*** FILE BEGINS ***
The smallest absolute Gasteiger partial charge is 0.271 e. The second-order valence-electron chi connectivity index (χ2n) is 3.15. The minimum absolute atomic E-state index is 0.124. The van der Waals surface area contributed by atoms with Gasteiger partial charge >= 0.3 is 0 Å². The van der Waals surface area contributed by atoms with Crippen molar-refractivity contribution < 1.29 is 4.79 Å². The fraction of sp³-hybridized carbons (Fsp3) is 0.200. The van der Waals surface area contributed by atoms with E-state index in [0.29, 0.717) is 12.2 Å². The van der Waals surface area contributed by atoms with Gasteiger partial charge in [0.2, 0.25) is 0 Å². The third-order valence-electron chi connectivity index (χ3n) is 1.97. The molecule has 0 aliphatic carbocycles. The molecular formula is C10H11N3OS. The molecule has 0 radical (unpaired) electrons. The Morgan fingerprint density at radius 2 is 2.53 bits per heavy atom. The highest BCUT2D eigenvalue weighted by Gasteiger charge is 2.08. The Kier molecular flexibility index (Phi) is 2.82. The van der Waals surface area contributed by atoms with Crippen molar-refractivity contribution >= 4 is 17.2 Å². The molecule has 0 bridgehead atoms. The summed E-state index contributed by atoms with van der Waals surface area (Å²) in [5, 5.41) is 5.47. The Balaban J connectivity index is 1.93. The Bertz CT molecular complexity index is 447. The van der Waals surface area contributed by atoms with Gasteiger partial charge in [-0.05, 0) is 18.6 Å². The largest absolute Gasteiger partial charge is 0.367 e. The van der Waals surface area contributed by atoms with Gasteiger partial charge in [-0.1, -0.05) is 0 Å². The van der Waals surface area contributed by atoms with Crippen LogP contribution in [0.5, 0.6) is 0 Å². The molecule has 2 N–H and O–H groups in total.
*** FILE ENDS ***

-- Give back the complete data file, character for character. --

The smallest absolute Gasteiger partial charge is 0.271 e. The second-order valence-electron chi connectivity index (χ2n) is 3.15. The minimum absolute atomic E-state index is 0.124. The van der Waals surface area contributed by atoms with Gasteiger partial charge >= 0.3 is 0 Å². The van der Waals surface area contributed by atoms with Crippen molar-refractivity contribution < 1.29 is 4.79 Å². The fraction of sp³-hybridized carbons (Fsp3) is 0.200. The van der Waals surface area contributed by atoms with E-state index in [0.29, 0.717) is 12.2 Å². The van der Waals surface area contributed by atoms with Gasteiger partial charge in [0.2, 0.25) is 0 Å². The third-order valence-electron chi connectivity index (χ3n) is 1.97. The molecule has 0 aliphatic carbocycles. The molecular formula is C10H11N3OS. The molecule has 0 radical (unpaired) electrons. The Morgan fingerprint density at radius 2 is 2.53 bits per heavy atom. The highest BCUT2D eigenvalue weighted by Gasteiger charge is 2.08. The Kier molecular flexibility index (Phi) is 2.82. The van der Waals surface area contributed by atoms with Crippen molar-refractivity contribution >= 4 is 17.2 Å². The molecule has 0 bridgehead atoms. The summed E-state index contributed by atoms with van der Waals surface area (Å²) in [5, 5.41) is 5.47. The Balaban J connectivity index is 1.93. The Bertz CT molecular complexity index is 447. The van der Waals surface area contributed by atoms with Gasteiger partial charge in [-0.05, 0) is 18.6 Å². The largest absolute Gasteiger partial charge is 0.367 e. The van der Waals surface area contributed by atoms with Gasteiger partial charge in [-0.1, -0.05) is 0 Å². The van der Waals surface area contributed by atoms with Crippen LogP contribution in [0.5, 0.6) is 0 Å². The molecule has 2 N–H and O–H groups in total.